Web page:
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Consumers are interacting with customer service more often across more channels than ever before. They consider empathic, speedy interactions and first-contact resolution to be table stakes. During 2021, as organisations recovered from the initial shock of the COVID-19 pandemic’s effect on their businesses, many began to see the payoff for investments they made in technology and new ways of working. Yet, as leaders begin customer experience (CX) planning and budget for the next year, pressures remain.
The Genesys report “The state of customer experience” reveals the top two challenges businesses face today: maintaining quality of service while operating aging technology and maintaining staff engagement and service quality. At the same time, CX leaders polled are focusing on building new capabilities, such as leveraging data and artificial intelligence (AI) for customer understanding and personalisation, as well as enhancing data capabilities for real-time analytics, insights and reporting.
Against this backdrop, it’s customer experience planning and budgeting time. More than 70% of surveyed CX executives reported they’ll see a budget hike from 2021 to 2022; only 18% will see a reduction in budgets and 11% said budgets will remain flat. One in five will receive a whopping 50–100% additional budget, as compared with 2020. Additionally, nearly two-thirds of CX executives said their headcounts will increase over the next 12 months.
Budget Shifts Align with Digital Growth
Consumers still consider voice their most popular channel for contacting customer service. So, CX leaders are investing in improving self-service capabilities to reduce call queues; they’re also investing in in-queue technology like callback options to prevent customers from experiencing long wait times. And they’re deploying predictive analytics and agent-assist technologies to improve call resolution rates.
Digital channels are also growing rapidly. Nearly two-thirds of consumers surveyed for the report have interacted with companies via email— and nearly half have used live webchat. The number of consumers interacting with customer service through messaging, mobile apps, chatbots, social media and even video calling more than doubled between 2017 and 2021. And more than one in 10 consumers globally has used a virtual home assistant, such as Amazon Alexa or Google Home, in the past year to interact with customer service. Journey mapping and exploring new digital channels will continue to be a big focus area in 2022.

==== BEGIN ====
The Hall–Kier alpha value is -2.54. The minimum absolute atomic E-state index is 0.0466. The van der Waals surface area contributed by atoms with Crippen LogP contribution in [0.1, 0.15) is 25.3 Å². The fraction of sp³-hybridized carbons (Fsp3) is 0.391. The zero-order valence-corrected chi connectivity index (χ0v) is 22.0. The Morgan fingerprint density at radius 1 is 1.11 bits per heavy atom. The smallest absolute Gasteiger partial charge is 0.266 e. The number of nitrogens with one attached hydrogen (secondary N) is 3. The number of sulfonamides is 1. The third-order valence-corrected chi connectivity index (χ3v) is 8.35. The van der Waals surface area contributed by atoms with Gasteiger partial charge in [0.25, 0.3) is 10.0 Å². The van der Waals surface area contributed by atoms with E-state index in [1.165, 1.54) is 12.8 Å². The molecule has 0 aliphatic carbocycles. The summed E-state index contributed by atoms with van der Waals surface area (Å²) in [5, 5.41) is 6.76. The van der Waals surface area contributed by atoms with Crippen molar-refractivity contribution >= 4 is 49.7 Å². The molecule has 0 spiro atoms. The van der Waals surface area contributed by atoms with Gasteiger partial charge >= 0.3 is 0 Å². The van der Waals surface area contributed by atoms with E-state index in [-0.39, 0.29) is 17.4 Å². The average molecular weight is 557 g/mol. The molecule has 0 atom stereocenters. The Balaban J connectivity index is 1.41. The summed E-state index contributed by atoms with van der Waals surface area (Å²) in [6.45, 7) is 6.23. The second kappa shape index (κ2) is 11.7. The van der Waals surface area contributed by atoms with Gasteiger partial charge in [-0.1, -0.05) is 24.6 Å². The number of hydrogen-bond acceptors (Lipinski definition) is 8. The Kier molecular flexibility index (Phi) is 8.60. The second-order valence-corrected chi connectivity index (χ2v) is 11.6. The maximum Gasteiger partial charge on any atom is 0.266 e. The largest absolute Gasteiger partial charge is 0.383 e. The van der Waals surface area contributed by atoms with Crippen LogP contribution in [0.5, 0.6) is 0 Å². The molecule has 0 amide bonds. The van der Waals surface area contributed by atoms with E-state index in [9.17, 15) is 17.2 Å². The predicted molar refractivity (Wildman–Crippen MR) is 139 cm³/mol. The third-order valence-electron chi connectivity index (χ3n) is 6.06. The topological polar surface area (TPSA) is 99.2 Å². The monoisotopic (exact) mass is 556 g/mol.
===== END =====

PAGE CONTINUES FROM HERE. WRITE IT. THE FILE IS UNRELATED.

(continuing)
While consumers expect to be met in their channel of choice, and at their preferred time, they also have high expectations for a first-contact resolution. More than half of consumers globally say they value FCR most in a service interaction, while only 33% of CX leaders consider it their top priority. Only 41% said they’re highly effective at providing FCR today. Instead, nearly half of CX leader cite agents’ professionalism and friendliness as what they believe consumers’ value most when interacting with customer service. Increasing capabilities around self-service, conversational AI and real-time support to agents will help close this gap — and should be important priorities for 2022.
At the same time, the research shows a growing ROI for businesses that are investing in personalisation. About 80% of consumers said they’ll buy more often from companies that consistently personalise their experience — and they’ll refer those companies to others. Research also found that businesses are investing in analytics and AI capabilities that enable customer understanding and personalisation across channels.
This investment in contact centre resources isn’t just about customers; it’s also about improving the agent experience. Several of the top challenges companies face today relate to frontline CX staff: maintaining agent engagement and service quality, keeping staff trained on new technologies and protocols, and hiring and onboarding.
So, CX leaders also are investing in workforce engagement and training to manage the shift to remote work. They’re also shifting technologies to the cloud to gain benefits such as providing better access to data and a single user interface.
Current Successes Hint at Future Investments
The survey found CX leaders are positive about how their recent contact centre investments are paying off. Those polled expressed confidence that digital channels, such as video calling, email and webchat, are meeting customer expectations. Additionally, the ability to provide a fast response has improved.
In 2022, CX leaders will continue with their strategies around digital transformation, personalisation and empowering employees through an improved agent experience. As you plan your budget for the coming year, examine whether you’ve earmarked enough to stay ahead of customers’ shifting channel preferences, as well as their needs to feel heard and understood, met on their journeys, and supported quickly and efficiently by engaged people — and through best-in-class technology. With a majority of organisations investing in CX and underlying contact centre operations , those that don’t will find themselves at a significant competitive disadvantage.
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